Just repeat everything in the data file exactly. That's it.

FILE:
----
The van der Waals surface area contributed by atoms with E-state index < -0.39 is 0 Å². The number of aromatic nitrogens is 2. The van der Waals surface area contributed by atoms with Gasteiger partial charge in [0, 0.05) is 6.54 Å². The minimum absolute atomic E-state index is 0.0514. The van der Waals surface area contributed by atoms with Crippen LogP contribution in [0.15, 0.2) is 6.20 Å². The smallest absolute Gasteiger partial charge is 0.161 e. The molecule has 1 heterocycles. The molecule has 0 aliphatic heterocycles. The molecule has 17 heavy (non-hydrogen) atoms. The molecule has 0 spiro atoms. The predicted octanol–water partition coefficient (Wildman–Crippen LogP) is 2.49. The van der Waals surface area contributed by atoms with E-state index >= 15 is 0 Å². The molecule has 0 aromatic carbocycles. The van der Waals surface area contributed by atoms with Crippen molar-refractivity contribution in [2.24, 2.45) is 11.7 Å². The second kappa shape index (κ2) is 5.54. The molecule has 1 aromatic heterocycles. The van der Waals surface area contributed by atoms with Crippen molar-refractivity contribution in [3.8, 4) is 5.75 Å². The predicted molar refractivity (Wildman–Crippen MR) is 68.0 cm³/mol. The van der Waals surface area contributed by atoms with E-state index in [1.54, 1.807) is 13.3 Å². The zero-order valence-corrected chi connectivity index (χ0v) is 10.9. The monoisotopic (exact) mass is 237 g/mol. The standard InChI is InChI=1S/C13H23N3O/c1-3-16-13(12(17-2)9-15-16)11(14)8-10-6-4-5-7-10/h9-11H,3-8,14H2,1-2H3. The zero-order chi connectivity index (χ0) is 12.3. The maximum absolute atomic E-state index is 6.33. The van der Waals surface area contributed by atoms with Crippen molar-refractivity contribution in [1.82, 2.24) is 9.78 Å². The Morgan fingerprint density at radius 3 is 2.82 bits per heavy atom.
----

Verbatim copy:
The van der Waals surface area contributed by atoms with E-state index < -0.39 is 0 Å². The number of aromatic nitrogens is 2. The van der Waals surface area contributed by atoms with Gasteiger partial charge in [0, 0.05) is 6.54 Å². The minimum absolute atomic E-state index is 0.0514. The van der Waals surface area contributed by atoms with Crippen LogP contribution in [0.15, 0.2) is 6.20 Å². The smallest absolute Gasteiger partial charge is 0.161 e. The molecule has 1 heterocycles. The molecule has 0 aliphatic heterocycles. The molecule has 17 heavy (non-hydrogen) atoms. The molecule has 0 spiro atoms. The predicted octanol–water partition coefficient (Wildman–Crippen LogP) is 2.49. The van der Waals surface area contributed by atoms with E-state index >= 15 is 0 Å². The molecule has 0 aromatic carbocycles. The van der Waals surface area contributed by atoms with Crippen molar-refractivity contribution in [2.24, 2.45) is 11.7 Å². The second kappa shape index (κ2) is 5.54. The molecule has 1 aromatic heterocycles. The van der Waals surface area contributed by atoms with Crippen molar-refractivity contribution in [3.8, 4) is 5.75 Å². The predicted molar refractivity (Wildman–Crippen MR) is 68.0 cm³/mol. The van der Waals surface area contributed by atoms with E-state index in [1.54, 1.807) is 13.3 Å². The zero-order valence-corrected chi connectivity index (χ0v) is 10.9. The monoisotopic (exact) mass is 237 g/mol. The standard InChI is InChI=1S/C13H23N3O/c1-3-16-13(12(17-2)9-15-16)11(14)8-10-6-4-5-7-10/h9-11H,3-8,14H2,1-2H3. The zero-order chi connectivity index (χ0) is 12.3. The maximum absolute atomic E-state index is 6.33. The van der Waals surface area contributed by atoms with Crippen molar-refractivity contribution in [1.82, 2.24) is 9.78 Å². The Morgan fingerprint density at radius 3 is 2.82 bits per heavy atom.